The significance of the extinction or disappearance of large animals for human thinking--humans having lived with these beasts over many generations--is another question. For example, the hypothesis that the cyclops story is a result of people encountering ancient elephant skulls.
Quite interesting then that 'megafauna' seems to be defined at around or usually larger than the weight of a human being. The existence (and disappearance) of an animal larger than a human being is clearly noteworthy when it comes to measuring the significance of human beings in the environment. Is the key issue, then, this relative size of the animal to an adult human body? This must certainly have been a disturbing change -- from a situation where there were many such large animals, bigger than humans in the environment, to a new one where the great number of animals were smaller. Intriguing.
More fuel for the fires of thought. Where to morals come from?
I think you’re right to assert that the egalitarian-hierarchical opposition is too simple to describe the complex reality of social forms emerging in the wake of the end-Pleistocene extinctions. On close inspection, both come in very different flavors.
Consider the Plains Indian groups of the western U. S., whom WG discuss as an important example of the role of seasonal variation in shaping / determining (?) egalitarian vs. hierarchical social organization. Briefly, following Lowie, they note that Crow, Sioux, Cheyenne had authoritarian leaders during the annual buffalo hunt and Sun Dance, when large numbers of people gathered. In the winter, those large gatherings split into small, dispersed groups led by a senior kinsman. The hunt and ritual were critical to the tribe’s functioning, and individuals’ activities were constrained to serve those ends.
I think there are two problems with this tidy account.
First, Lowie and other early ethnographers first encountered the Plains groups after two centuries or so of rapid social change. Long before whites were present in any numbers, Indians acquired horses (mostly from feral herds) and, later guns. The horse and gun transformed Plains societies. While their residence pattern based on seasonal variation persisted, social and ceremonial relations became more hierarchical. Without horse and gun, it was a difficult, very scary job for a couple dozen Indians to descend on a buffalo herd and kill a number of animals. Not much material surplus there. But with horse and gun buffalo kills became much easier and lots more numerous. Buffalo hides became a medium of exchange, used to advance individuals in their quest for political and ceremonial status. To obtain an important medicine bundle, for example, and thus become the host or sponsor of a major ceremony required beaucoup hides. [Those guys would have been right at home in an American presidential campaign.] My point here is that hierarchical arrangements were transformed while the pattern of seasonal variation remained pretty constant. Hierarchy comes in different flavors. What would WG say about this?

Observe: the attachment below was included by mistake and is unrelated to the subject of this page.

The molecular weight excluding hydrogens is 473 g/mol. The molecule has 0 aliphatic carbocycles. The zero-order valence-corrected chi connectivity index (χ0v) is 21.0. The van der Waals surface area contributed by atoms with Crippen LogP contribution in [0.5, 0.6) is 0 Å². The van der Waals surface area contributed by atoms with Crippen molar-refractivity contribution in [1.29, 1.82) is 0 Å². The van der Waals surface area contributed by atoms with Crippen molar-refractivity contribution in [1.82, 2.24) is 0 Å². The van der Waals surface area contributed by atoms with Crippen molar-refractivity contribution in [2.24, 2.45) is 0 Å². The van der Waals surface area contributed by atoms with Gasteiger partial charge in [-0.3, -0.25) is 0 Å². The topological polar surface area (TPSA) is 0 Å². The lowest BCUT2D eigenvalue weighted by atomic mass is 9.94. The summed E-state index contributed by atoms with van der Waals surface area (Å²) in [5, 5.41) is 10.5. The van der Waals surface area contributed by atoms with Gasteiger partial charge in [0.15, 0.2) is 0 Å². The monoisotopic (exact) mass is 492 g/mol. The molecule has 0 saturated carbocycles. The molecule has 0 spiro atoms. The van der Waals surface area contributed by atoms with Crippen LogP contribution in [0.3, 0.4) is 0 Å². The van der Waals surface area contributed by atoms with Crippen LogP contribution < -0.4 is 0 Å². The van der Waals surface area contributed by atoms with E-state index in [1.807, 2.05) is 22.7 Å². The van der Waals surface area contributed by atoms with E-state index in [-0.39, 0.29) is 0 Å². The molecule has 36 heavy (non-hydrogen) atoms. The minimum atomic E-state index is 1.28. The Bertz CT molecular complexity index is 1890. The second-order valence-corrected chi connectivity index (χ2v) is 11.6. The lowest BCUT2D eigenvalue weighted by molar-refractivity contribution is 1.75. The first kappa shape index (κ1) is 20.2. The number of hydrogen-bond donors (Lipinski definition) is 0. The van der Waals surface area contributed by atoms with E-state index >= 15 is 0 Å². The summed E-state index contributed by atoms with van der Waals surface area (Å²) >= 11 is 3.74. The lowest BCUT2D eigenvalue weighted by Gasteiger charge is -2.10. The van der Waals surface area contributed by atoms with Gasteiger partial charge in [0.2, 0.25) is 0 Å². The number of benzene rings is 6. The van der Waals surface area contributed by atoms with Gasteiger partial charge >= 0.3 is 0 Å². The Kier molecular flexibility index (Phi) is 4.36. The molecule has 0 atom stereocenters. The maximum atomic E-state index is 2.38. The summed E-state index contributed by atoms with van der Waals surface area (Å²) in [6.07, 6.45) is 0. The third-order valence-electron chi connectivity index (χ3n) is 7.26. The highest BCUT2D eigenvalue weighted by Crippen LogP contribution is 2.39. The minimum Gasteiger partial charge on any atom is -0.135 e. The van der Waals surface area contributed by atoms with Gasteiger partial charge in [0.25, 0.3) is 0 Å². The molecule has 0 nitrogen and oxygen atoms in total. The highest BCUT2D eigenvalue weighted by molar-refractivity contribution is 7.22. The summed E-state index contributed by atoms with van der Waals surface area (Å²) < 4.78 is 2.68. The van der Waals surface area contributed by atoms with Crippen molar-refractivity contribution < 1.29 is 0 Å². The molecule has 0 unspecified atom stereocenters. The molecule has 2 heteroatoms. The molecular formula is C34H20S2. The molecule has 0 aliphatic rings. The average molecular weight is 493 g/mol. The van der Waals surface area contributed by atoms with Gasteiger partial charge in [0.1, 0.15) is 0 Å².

Second, I find it odd that WG give pride of place to ritual in their “Childhood of Man” article, naming it before seasonality and the origin of inequality. Yet what they have to say about ritual is mostly off-the-shelf Durkheim: the fact that people congregate and perform rituals is a celebration or affirmation of their identity as a group. WG’s main objection to that view is that seasonal variation is behind the group’s assembling. But why do they assemble? Well, for that all-important buffalo hunt and – wasn’t there another reason? – Oh yes, the Sun Dance. What was that all about? All that grotesque self-mutilation? The urgent quest to find one’s guardian spirit, which usually assumed an animal form. Hmm. The incredible intensity and trauma of the Sun Dance was about forging a life-long association with an animal or animal-like being that inhabited the spirit world. What in the world does seasonality have to do with that? Take a close look at Georg Catlin’s text and drawings of O-kee-pa and tell me if seasonality is behind the ritual. The Sioux, and we contemporary folks, nourish deep, deep ties with that Pleistocene past of thinking about, hunting, depending on animals.
P. S. You asked about my use of “generativity,” and whether that had the usual anthropological meaning. Apart from generative phonology I don’t know what that usual meaning is. My development of the idea of “cultural generativity” may be found in American Dreamtime, Chapter 3, “A Theory of Culture as Semiospace” at www.peripheralstudies.org . Hint: it has a lot to do with the human-animal relation.